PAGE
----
Senior Adviser of Silk Road Website Pleads Guilty to Drug Distribution Conspiracy
New York, NY(Law Firm Newswire) March 3, 2020 – A Canadian national pled guilty in New York to a charge arising from his involvement with Silk Road, an underground website where illegal drugs and other goods were bought and sold.
Roger Thomas Clark, 56, admitted to helping run Silk Road, the now-defunct online black market that allowed users to anonymously purchase and sell illicit drugs, hacking services and other unlawful activities outside the reach of law enforcement. He faces a maximum of 20 years in prison after pleading guilty to one count of conspiracy to distribute narcotics in Manhattan federal court.
“While the dark web may provide purported anonymity, it does not completely hide criminal activities from law enforcement,” commented Peter Brill, a New York criminal defense attorney with Brill Legal Group, who is not involved with the case. “Under New York law, there are many degrees of conspiracy, each with its own punishment that ranges from a few months in jail to life in prison. In many drug cases there are charges for distribution of narcotics and separate charges for conspiracy to distribute narcotics. Because drug charges are heavily prosecuted, it is important to seek strategic, knowledgeable legal representation.”
Clark previously faced the possibility of life in prison after prosecutors charged him with six criminal counts including conspiracy to commit money laundering and drug trafficking. He was arrested in Bangkok, Thailand, more than four years ago. The Canadian citizen remained in prison there until he was extradited to the United States in June 2018.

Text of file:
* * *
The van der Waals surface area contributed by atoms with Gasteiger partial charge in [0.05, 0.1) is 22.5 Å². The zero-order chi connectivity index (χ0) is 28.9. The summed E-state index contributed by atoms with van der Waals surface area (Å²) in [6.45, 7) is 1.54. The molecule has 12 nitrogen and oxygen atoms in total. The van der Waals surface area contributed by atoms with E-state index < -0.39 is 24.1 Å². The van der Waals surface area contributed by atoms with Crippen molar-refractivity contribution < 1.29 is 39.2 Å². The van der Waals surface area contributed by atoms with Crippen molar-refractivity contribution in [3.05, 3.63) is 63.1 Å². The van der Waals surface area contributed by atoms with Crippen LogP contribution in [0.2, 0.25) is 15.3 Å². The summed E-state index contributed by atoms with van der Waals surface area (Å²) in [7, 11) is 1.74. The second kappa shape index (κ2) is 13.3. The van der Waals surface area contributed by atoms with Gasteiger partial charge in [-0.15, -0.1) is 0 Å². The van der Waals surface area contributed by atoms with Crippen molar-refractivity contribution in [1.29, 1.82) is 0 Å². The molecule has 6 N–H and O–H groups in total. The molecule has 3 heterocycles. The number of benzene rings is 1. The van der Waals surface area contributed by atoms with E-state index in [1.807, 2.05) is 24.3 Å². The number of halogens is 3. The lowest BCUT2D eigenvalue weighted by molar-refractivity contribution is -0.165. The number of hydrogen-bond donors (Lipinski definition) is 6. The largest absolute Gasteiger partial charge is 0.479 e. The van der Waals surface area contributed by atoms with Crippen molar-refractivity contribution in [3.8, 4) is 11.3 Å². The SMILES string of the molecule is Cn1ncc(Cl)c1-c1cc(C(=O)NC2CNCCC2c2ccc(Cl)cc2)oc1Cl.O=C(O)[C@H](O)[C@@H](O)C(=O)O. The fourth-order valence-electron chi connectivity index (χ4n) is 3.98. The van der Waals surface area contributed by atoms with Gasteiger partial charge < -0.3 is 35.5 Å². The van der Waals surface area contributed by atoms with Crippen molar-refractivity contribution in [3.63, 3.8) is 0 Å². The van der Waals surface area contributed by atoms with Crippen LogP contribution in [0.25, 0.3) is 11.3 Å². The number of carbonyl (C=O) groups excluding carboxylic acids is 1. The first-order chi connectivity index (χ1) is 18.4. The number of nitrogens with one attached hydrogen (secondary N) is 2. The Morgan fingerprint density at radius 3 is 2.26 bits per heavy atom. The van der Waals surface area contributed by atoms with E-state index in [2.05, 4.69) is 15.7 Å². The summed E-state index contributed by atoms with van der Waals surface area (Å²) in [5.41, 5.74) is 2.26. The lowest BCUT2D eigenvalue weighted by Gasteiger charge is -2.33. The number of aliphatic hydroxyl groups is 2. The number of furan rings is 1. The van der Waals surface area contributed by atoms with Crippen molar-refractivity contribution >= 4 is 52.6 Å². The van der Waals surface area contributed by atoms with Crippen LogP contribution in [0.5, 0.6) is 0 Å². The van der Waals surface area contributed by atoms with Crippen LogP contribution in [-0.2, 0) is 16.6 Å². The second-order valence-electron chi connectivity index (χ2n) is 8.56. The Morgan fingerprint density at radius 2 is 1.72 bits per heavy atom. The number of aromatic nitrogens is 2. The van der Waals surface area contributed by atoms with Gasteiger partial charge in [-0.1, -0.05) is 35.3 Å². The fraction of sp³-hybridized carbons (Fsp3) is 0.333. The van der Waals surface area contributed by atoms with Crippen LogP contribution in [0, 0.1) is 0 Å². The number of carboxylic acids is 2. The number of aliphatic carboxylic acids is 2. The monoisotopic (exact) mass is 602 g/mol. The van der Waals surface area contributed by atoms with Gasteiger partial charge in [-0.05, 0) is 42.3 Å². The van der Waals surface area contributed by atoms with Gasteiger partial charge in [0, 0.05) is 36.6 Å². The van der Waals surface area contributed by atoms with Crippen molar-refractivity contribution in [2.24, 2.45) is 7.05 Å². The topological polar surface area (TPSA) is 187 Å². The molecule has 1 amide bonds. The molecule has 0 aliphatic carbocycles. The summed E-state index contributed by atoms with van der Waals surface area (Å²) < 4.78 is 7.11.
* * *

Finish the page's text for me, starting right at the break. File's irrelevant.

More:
Silk Road was launched on the dark web in 2011 and remained in operation until law enforcement shut it down in 2013. The site had more than 100,000 customers, including drug dealers and other unlawful vendors. It was used to carry out illegal transactions amounting to hundreds of millions of dollars via digital cryptocurrency and to launder money.
Clark concealed his identity using nicknames such as Variety Jones, VJ and Plural of Mongoose. Prosecutors claimed he was a key figure in Silk Road’s development and served as a senior adviser to the website’s creator and operator, Ross William Ulbricht.
Clark advised Ulbricht on a wide range of matters related to running the site including technical infrastructure, security vulnerabilities and guidelines for users and vendors. He also kept abreast of law enforcement’s efforts to investigate Silk Road. Authorities said Clark arranged an attempted murder-for-hire after a staff member was suspected of theft from Silk Road.
Ulbricht, 35, was arrested in San Francisco in 2013. He was convicted on several counts related to operating Silk Road and sentenced to life in prison without parole.
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